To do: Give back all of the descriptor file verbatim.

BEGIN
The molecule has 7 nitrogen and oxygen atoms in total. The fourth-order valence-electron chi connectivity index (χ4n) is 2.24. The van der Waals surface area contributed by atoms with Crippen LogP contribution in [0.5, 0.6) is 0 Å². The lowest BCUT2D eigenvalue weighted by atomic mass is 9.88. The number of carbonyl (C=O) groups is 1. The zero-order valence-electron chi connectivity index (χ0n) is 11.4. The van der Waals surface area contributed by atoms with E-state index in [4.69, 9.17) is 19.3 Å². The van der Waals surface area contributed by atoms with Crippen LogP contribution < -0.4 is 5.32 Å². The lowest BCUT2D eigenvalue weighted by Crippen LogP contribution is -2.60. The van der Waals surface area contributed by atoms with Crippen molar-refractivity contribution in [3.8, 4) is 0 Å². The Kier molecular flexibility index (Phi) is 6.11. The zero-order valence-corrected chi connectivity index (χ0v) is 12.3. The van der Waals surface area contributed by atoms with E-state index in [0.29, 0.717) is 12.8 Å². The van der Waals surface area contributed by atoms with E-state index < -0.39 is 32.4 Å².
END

The molecule has 7 nitrogen and oxygen atoms in total. The fourth-order valence-electron chi connectivity index (χ4n) is 2.24. The van der Waals surface area contributed by atoms with Crippen LogP contribution in [0.5, 0.6) is 0 Å². The lowest BCUT2D eigenvalue weighted by atomic mass is 9.88. The number of carbonyl (C=O) groups is 1. The zero-order valence-electron chi connectivity index (χ0n) is 11.4. The van der Waals surface area contributed by atoms with E-state index in [4.69, 9.17) is 19.3 Å². The van der Waals surface area contributed by atoms with Crippen LogP contribution < -0.4 is 5.32 Å². The lowest BCUT2D eigenvalue weighted by Crippen LogP contribution is -2.60. The van der Waals surface area contributed by atoms with Crippen molar-refractivity contribution in [3.8, 4) is 0 Å². The Kier molecular flexibility index (Phi) is 6.11. The zero-order valence-corrected chi connectivity index (χ0v) is 12.3. The van der Waals surface area contributed by atoms with E-state index in [0.29, 0.717) is 12.8 Å². The van der Waals surface area contributed by atoms with E-state index < -0.39 is 32.4 Å².